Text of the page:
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The accuracy and reliability of traditional surface flow type mapping: is it time for a new method of characterizing physical river habitat?

Woodget, A.S.; Visser, F.; Maddock, I.P.; Carbonneau, P.E.

The accuracy and reliability of traditional surface flow type mapping: is it time for a new method of characterizing physical river habitat? Thumbnail


Authors

A.S. Woodget

F. Visser

I.P. Maddock



Abstract

Surface flow types (SFTs) are advocated as ecologically relevant hydraulic units, often mapped visually from the bankside to characterize rapidly the physical habitat of rivers. SFT mapping is simple, non-invasive and cost-efficient. However, it is also qualitative, subjective and plagued by difficulties in recording accurately the spatial extent of SFT units. Quantitative validation of the underlying physical habitat parameters is often lacking and does not consistently differentiate between SFTs. Here, we investigate explicitly the accuracy, reliability and statistical separability of traditionally mapped SFTs as indicators of physical habitat, using independent, hydraulic and topographic data collected during three surveys of a c. 50 m reach of the River Arrow, Warwickshire, England. We also explore the potential of a novel remote sensing approach, comprising a small unmanned aerial system (sUAS) and structure-from-motion photogrammetry (SfM), as an alternative method of physical habitat characterization. Our key findings indicate that SFT mapping accuracy is highly variable, with overall mapping accuracy not exceeding 74%. Results from analysis of similarity tests found that strong differences did not exist between all SFT pairs. This leads us to question the suitability of SFTs for characterizing physical habitat for river science and management applications. In contrast, the sUAS–SfM approach provided high resolution, spatially continuous, spatially explicit, quantitative measurements of water depth and point cloud roughness at the microscale (spatial scales ≤1 m). Such data are acquired rapidly, inexpensively and provide new opportunities for examining the heterogeneity of physical habitat over a range of spatial and temporal scales. Whilst continued refinement of the sUAS–SfM approach is required, we propose that this method offers an opportunity to move away from broad, mesoscale classifications of physical habitat (spatial scales 10–100 m) and towards continuous, quantitative measurements of the continuum of hydraulic and geomorphic conditions, which actually exists at the microscale.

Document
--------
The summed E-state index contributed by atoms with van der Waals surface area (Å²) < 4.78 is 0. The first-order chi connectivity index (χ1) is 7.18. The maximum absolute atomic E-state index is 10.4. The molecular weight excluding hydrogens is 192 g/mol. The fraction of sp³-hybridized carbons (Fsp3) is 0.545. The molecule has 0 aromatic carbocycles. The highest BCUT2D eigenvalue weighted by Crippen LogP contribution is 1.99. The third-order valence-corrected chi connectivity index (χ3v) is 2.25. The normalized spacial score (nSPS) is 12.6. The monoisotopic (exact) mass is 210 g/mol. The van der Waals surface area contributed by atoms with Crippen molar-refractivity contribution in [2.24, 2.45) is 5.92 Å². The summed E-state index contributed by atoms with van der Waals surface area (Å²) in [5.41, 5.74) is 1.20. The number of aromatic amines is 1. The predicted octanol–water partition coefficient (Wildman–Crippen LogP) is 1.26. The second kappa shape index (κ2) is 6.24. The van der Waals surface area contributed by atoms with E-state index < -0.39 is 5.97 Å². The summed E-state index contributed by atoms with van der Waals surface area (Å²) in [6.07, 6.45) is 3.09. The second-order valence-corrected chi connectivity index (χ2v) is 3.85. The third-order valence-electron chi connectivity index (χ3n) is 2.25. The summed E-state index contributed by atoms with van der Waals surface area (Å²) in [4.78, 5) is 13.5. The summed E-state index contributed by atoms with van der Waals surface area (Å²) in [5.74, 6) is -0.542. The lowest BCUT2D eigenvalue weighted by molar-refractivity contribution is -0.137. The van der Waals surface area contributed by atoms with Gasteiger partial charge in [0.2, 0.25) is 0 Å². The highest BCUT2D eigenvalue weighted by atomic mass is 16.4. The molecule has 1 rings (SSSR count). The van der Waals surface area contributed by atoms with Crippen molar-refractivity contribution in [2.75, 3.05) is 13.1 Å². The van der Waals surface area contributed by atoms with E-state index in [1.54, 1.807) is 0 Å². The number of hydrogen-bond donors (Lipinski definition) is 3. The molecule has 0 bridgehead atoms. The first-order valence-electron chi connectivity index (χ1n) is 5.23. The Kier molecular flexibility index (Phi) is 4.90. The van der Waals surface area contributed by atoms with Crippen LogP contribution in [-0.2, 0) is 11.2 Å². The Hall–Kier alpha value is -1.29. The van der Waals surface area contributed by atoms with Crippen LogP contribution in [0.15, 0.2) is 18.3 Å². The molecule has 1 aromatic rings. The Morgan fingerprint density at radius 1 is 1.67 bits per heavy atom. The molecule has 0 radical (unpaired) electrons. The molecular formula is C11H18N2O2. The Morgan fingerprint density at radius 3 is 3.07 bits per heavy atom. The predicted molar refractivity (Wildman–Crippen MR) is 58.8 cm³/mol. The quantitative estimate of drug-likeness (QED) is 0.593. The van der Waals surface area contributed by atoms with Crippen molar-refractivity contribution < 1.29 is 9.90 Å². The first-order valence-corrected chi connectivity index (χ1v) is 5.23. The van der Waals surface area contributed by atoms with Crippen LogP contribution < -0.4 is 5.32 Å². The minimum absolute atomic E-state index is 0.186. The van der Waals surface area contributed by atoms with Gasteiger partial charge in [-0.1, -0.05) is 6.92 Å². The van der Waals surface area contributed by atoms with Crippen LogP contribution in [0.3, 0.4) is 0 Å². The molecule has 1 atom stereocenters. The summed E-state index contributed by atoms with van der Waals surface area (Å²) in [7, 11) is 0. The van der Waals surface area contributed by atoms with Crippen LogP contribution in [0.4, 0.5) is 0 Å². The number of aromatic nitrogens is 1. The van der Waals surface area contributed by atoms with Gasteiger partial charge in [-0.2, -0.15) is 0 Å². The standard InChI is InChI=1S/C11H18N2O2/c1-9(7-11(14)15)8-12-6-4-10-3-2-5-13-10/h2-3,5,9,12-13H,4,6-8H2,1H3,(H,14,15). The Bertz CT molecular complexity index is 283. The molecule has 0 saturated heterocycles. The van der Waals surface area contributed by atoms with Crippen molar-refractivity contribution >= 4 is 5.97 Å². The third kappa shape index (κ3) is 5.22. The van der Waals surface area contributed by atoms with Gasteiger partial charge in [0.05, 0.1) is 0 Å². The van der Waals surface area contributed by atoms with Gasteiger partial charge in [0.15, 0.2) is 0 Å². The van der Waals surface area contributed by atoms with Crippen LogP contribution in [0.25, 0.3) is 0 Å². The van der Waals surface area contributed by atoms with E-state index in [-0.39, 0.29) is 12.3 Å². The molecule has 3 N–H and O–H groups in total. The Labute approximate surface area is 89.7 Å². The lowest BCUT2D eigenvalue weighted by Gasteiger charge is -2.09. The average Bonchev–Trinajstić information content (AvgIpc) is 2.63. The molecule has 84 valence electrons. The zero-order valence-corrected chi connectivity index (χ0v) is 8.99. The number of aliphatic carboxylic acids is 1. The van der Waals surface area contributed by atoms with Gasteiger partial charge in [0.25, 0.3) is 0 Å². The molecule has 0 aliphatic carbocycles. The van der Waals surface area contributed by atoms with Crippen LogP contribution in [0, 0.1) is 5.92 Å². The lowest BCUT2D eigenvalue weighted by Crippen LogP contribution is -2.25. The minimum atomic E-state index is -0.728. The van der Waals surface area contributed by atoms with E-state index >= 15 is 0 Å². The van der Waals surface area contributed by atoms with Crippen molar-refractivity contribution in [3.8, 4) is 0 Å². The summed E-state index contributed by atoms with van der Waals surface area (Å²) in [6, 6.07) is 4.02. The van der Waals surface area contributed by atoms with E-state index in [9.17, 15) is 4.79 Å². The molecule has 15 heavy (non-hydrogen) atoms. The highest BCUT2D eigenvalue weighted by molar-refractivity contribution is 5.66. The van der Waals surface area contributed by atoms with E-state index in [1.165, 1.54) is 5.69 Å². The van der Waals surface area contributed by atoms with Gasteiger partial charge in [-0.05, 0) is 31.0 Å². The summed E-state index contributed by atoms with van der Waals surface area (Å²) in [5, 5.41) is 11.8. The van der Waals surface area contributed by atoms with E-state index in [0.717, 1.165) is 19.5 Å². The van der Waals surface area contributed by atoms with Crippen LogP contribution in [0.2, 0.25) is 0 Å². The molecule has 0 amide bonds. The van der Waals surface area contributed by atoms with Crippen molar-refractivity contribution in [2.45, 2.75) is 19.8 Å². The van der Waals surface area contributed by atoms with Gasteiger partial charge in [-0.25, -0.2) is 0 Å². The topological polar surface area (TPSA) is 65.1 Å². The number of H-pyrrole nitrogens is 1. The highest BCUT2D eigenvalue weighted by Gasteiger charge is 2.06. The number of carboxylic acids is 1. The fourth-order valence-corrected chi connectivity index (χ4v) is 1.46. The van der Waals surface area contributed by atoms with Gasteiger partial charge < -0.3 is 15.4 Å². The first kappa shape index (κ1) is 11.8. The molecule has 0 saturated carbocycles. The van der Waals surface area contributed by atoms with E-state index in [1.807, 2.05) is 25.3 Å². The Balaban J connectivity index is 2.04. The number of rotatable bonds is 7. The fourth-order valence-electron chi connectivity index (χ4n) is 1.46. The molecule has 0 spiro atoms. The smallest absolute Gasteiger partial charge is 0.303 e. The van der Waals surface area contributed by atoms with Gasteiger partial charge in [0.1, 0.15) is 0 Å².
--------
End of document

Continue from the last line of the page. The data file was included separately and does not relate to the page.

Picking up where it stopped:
Citation

Woodget, A., Visser, F., Maddock, I., & Carbonneau, P. (2016). The accuracy and reliability of traditional surface flow type mapping: is it time for a new method of characterizing physical river habitat?. River Research and Applications, 32(9), 1902-1914. https://doi.org/10.1002/rra.3047

Journal Article Type Article
Acceptance Date May 10, 2016
Online Publication Date Jun 28, 2016
Publication Date Nov 1, 2016
Deposit Date Feb 16, 2017
Publicly Available Date Jun 28, 2017
Journal River Research and Applications
Print ISSN 1535-1459
Electronic ISSN 1535-1467
Publisher Wiley
Peer Reviewed Peer Reviewed
Volume 32
Issue 9
Pages 1902-1914
DOI https://doi.org/10.1002/rra.3047

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Copyright Statement
This is the accepted version of the following article: Woodget, A. S., Visser, F., Maddock, I. P., and Carbonneau, P. E. (2016) The Accuracy and Reliability of Traditional Surface Flow Type Mapping: Is it Time for a New Method of Characterizing Physical River Habitat?. River Research and Applications, 32(9): 1902-1914, which has been published in final form at https://doi.org/10.1002/rra.3047. This article may be used for non-commercial purposes in accordance With Wiley Terms and Conditions for self-archiving.







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